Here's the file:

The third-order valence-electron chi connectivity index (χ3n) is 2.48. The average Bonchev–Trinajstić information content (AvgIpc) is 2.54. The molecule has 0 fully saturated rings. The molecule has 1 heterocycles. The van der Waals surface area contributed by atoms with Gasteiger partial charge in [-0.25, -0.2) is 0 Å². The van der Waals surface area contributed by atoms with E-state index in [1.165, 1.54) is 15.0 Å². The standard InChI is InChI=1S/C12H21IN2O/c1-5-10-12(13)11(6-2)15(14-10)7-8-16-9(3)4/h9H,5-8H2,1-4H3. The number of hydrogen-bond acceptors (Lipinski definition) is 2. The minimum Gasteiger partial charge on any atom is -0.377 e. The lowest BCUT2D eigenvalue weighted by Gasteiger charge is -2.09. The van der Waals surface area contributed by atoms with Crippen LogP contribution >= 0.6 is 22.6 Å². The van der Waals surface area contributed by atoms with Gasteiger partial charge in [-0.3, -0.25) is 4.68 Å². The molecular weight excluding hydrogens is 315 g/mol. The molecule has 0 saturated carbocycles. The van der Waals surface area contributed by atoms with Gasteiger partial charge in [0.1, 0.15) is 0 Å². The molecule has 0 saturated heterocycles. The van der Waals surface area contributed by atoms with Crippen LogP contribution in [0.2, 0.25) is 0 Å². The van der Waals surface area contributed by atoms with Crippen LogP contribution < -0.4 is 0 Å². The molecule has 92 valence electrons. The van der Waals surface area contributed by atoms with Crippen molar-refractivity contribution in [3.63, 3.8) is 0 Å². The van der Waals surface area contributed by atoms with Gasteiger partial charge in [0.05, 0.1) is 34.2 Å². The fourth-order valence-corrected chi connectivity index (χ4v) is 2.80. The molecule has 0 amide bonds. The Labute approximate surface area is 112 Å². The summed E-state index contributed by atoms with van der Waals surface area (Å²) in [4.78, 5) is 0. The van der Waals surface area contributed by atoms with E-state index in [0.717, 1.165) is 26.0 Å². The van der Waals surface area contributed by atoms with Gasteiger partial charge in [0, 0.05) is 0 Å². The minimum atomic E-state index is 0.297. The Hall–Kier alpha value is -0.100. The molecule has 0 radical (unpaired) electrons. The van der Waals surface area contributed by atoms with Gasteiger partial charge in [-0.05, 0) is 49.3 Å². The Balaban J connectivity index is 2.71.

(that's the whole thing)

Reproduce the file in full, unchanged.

The third-order valence-electron chi connectivity index (χ3n) is 2.48. The average Bonchev–Trinajstić information content (AvgIpc) is 2.54. The molecule has 0 fully saturated rings. The molecule has 1 heterocycles. The van der Waals surface area contributed by atoms with Gasteiger partial charge in [-0.25, -0.2) is 0 Å². The van der Waals surface area contributed by atoms with E-state index in [1.165, 1.54) is 15.0 Å². The standard InChI is InChI=1S/C12H21IN2O/c1-5-10-12(13)11(6-2)15(14-10)7-8-16-9(3)4/h9H,5-8H2,1-4H3. The number of hydrogen-bond acceptors (Lipinski definition) is 2. The minimum Gasteiger partial charge on any atom is -0.377 e. The lowest BCUT2D eigenvalue weighted by Gasteiger charge is -2.09. The van der Waals surface area contributed by atoms with Crippen LogP contribution >= 0.6 is 22.6 Å². The van der Waals surface area contributed by atoms with Gasteiger partial charge in [-0.3, -0.25) is 4.68 Å². The molecular weight excluding hydrogens is 315 g/mol. The molecule has 0 saturated carbocycles. The van der Waals surface area contributed by atoms with Gasteiger partial charge in [0.1, 0.15) is 0 Å². The molecule has 0 saturated heterocycles. The van der Waals surface area contributed by atoms with Crippen LogP contribution in [0.2, 0.25) is 0 Å². The van der Waals surface area contributed by atoms with Crippen LogP contribution < -0.4 is 0 Å². The molecule has 92 valence electrons. The van der Waals surface area contributed by atoms with Crippen molar-refractivity contribution in [3.63, 3.8) is 0 Å². The van der Waals surface area contributed by atoms with Gasteiger partial charge in [0.05, 0.1) is 34.2 Å². The fourth-order valence-corrected chi connectivity index (χ4v) is 2.80. The molecule has 0 amide bonds. The Labute approximate surface area is 112 Å². The summed E-state index contributed by atoms with van der Waals surface area (Å²) in [4.78, 5) is 0. The van der Waals surface area contributed by atoms with E-state index in [0.717, 1.165) is 26.0 Å². The van der Waals surface area contributed by atoms with Gasteiger partial charge in [0, 0.05) is 0 Å². The minimum atomic E-state index is 0.297. The Hall–Kier alpha value is -0.100. The molecule has 0 radical (unpaired) electrons. The van der Waals surface area contributed by atoms with Gasteiger partial charge in [-0.05, 0) is 49.3 Å². The Balaban J connectivity index is 2.71.